William Alexander Stables
William Alexander Stables (1810 – 21 June 1890) was a Scottish botanist and naturalist who collected spermatophytes and pteridophytes sporadically in Great Britain and Ireland between 1832 and 1862, with the odd specimen as late as 1882. He was the son of Alexander Stables, factor for Lord Cawdor, and later himself became factor. He was a member of the Botanical Society of Edinburgh  and collected extensively for a proposed Flora of Moray in the north of Scotland. In collecting he was often associated with Charles Bailey and William Lowndes Notcutt.
The Compositae genus Scalesia was intended to commemorate the name 'Stables', but the taxonomist Arnott mistakenly cited his name as "W. Scales Esq., Cawdor Castle, Elginshire", discovering his error only after publication in 1836, and noting in the margin of his description "His name is Stables - what a blunder!!!". And so the error remained. He was President of the Nairnshire Farming Society for four terms between 1836 and 1866, while his father served as President in 1828. On 19 May 1815 "a Savings Bank was established at Cawdor, with Mr Stables, factor for Lord Cawdor, as treasurer", referring to Stables' father. 
On 7 February 1856 in Elgin, William Alexander Stables married Margaret Alicia Dunbar (1 August 1827 – 23 July 1908), daughter of Sir Archibald Dunbar, 6th Bt of Northfield, DL, JP. (30 June 1772 – 23 March 1847) and his second wife, married on 26 September 1822, Mary Brander (2 May 1790 – 5 May 1869), daughter of John Brander of Pitgaveny, Elgin. Stables' marriage to Margaret Dunbar produced children.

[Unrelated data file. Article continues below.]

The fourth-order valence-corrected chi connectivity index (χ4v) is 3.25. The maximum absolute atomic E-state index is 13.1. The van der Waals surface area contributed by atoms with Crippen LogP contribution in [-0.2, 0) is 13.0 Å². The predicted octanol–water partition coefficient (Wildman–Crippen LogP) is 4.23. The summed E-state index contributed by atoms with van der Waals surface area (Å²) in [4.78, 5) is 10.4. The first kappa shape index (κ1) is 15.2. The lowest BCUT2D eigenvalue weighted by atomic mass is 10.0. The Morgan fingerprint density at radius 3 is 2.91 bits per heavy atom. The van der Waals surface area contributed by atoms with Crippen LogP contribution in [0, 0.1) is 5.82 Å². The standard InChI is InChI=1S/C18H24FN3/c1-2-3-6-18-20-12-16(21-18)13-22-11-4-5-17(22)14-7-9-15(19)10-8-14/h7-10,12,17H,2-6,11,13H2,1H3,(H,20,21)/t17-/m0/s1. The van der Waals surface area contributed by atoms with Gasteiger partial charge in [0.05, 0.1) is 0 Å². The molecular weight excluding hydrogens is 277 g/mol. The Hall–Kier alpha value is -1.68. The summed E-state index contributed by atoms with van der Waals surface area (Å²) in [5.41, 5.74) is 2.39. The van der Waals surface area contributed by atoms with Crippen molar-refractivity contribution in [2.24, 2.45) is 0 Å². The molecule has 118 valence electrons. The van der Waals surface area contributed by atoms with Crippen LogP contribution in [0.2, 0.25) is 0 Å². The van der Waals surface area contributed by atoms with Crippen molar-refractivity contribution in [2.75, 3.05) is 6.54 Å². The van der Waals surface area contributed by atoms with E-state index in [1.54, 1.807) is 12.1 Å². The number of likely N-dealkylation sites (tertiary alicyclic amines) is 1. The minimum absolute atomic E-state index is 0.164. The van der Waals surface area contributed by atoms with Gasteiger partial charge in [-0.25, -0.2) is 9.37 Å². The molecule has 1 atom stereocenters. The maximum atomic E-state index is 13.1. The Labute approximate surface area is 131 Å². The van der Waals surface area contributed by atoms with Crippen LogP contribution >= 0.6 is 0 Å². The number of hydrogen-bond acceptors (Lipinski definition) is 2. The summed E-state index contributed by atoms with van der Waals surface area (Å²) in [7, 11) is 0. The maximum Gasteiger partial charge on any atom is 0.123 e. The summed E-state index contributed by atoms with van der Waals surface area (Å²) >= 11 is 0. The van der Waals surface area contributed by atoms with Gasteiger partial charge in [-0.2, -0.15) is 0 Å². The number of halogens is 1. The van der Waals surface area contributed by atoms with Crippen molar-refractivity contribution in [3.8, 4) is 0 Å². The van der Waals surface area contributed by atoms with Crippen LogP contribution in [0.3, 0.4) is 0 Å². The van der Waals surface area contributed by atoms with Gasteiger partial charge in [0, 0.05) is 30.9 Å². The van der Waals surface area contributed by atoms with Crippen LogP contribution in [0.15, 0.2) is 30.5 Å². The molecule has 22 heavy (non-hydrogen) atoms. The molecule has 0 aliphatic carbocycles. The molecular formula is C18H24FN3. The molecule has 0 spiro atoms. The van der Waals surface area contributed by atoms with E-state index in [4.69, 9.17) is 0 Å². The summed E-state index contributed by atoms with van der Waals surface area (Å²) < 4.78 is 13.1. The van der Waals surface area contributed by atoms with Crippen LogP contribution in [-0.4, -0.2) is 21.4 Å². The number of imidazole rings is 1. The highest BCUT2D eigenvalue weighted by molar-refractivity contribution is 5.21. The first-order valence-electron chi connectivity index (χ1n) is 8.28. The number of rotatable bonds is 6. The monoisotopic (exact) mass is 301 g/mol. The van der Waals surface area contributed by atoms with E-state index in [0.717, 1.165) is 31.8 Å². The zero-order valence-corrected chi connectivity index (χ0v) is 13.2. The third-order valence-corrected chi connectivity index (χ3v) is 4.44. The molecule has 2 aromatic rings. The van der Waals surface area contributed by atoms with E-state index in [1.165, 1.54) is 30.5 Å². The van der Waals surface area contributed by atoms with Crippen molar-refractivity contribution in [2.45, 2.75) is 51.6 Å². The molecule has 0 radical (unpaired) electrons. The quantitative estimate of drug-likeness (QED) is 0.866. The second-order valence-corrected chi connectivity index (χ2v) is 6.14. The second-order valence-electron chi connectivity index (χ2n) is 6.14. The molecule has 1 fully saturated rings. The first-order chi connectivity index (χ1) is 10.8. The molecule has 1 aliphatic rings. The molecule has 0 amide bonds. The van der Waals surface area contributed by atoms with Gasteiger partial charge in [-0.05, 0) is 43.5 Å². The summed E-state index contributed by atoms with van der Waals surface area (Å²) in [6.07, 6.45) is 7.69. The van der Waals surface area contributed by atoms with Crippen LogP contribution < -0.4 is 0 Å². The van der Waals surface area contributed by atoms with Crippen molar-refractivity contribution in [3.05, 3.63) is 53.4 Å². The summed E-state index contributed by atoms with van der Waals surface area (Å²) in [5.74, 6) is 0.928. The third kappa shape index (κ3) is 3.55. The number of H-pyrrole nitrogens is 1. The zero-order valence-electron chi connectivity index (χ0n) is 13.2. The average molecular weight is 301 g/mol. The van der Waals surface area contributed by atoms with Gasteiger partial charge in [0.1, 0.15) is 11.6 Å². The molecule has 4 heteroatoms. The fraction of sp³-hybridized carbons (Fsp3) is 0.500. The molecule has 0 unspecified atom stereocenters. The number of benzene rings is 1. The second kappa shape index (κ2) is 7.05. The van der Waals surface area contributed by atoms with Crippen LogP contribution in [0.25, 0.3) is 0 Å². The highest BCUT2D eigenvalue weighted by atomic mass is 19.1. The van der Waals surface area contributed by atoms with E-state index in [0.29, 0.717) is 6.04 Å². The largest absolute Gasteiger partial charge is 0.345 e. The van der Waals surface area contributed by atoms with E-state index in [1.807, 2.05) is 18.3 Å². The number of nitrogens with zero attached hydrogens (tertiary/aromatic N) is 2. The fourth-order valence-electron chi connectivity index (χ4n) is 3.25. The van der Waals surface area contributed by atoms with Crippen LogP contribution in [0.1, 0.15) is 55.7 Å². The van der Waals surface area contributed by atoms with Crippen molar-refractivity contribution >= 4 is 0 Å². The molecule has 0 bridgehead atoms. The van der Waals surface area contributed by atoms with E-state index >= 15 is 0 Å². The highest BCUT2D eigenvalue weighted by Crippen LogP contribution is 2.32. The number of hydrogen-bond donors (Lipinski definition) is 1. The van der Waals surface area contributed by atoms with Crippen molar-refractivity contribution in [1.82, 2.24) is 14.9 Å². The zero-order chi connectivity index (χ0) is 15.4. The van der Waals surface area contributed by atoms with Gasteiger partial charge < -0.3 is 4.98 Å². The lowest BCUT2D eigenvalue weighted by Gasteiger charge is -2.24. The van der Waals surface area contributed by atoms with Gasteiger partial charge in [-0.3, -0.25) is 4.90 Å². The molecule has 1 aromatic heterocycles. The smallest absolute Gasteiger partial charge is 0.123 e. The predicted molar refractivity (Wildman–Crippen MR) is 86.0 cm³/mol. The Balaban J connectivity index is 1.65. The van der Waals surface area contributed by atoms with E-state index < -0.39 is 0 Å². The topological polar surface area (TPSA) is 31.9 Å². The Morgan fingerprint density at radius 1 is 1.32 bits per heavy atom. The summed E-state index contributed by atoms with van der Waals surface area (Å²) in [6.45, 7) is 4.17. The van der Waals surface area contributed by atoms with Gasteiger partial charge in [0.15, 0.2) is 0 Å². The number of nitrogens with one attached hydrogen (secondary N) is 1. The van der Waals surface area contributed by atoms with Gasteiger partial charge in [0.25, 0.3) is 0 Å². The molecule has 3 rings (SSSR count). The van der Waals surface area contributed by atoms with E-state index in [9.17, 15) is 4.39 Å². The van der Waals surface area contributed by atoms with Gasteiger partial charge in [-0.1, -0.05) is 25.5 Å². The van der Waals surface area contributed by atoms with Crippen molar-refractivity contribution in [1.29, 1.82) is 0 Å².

Margaret was an assiduous correspondent. Her brother, Laird of Pitgaveny, James Brander Dunbar-Brander (6 January 1825 – 1902), attained the rank of army Captain having served in India in the Madras Cavalry and in the Crimean War and wrote letters home to her from his posting in India with the Madras Cavalry. His son was also named James Brander Dunbar and wrote "first-hand accounts of schooling at Dalvreck and Rugby, big game hunting in Africa, the second Boer War and the Siege of Kimberley, the Great War, the home guard in Moray in WWII, entanglement with bureaucracy and the life and times of the Pitgaveny estate and its laird for the greater part of the twentieth century." His exploits inspired John Buchan's novel John Macnab.